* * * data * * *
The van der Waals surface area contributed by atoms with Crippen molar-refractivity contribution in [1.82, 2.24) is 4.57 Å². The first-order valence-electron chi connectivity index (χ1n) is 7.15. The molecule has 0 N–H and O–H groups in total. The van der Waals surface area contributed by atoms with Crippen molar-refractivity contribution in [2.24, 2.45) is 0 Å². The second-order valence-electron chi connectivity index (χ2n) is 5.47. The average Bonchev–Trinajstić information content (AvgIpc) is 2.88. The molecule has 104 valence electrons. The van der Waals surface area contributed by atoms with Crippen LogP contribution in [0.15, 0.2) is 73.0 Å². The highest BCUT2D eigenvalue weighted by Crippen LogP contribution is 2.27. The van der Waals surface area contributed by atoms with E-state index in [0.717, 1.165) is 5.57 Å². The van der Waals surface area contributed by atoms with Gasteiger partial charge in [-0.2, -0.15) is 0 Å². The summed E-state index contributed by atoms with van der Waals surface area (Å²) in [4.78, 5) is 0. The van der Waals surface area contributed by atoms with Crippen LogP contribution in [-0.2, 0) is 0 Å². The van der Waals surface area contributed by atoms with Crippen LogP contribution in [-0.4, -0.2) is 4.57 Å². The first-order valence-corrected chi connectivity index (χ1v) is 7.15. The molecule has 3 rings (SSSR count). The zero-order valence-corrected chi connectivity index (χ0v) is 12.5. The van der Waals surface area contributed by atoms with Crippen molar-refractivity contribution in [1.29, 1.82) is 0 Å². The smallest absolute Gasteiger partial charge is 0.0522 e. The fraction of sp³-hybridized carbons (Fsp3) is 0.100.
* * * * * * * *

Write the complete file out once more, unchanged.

The van der Waals surface area contributed by atoms with Crippen molar-refractivity contribution in [1.82, 2.24) is 4.57 Å². The first-order valence-electron chi connectivity index (χ1n) is 7.15. The molecule has 0 N–H and O–H groups in total. The van der Waals surface area contributed by atoms with Crippen molar-refractivity contribution in [2.24, 2.45) is 0 Å². The second-order valence-electron chi connectivity index (χ2n) is 5.47. The average Bonchev–Trinajstić information content (AvgIpc) is 2.88. The molecule has 104 valence electrons. The van der Waals surface area contributed by atoms with Crippen LogP contribution in [0.15, 0.2) is 73.0 Å². The highest BCUT2D eigenvalue weighted by Crippen LogP contribution is 2.27. The van der Waals surface area contributed by atoms with E-state index in [0.717, 1.165) is 5.57 Å². The van der Waals surface area contributed by atoms with Gasteiger partial charge in [-0.2, -0.15) is 0 Å². The summed E-state index contributed by atoms with van der Waals surface area (Å²) in [4.78, 5) is 0. The van der Waals surface area contributed by atoms with Crippen LogP contribution in [-0.2, 0) is 0 Å². The van der Waals surface area contributed by atoms with Crippen LogP contribution in [-0.4, -0.2) is 4.57 Å². The first-order valence-corrected chi connectivity index (χ1v) is 7.15. The molecule has 3 rings (SSSR count). The zero-order valence-corrected chi connectivity index (χ0v) is 12.5. The van der Waals surface area contributed by atoms with Crippen molar-refractivity contribution in [1.29, 1.82) is 0 Å². The smallest absolute Gasteiger partial charge is 0.0522 e. The fraction of sp³-hybridized carbons (Fsp3) is 0.100.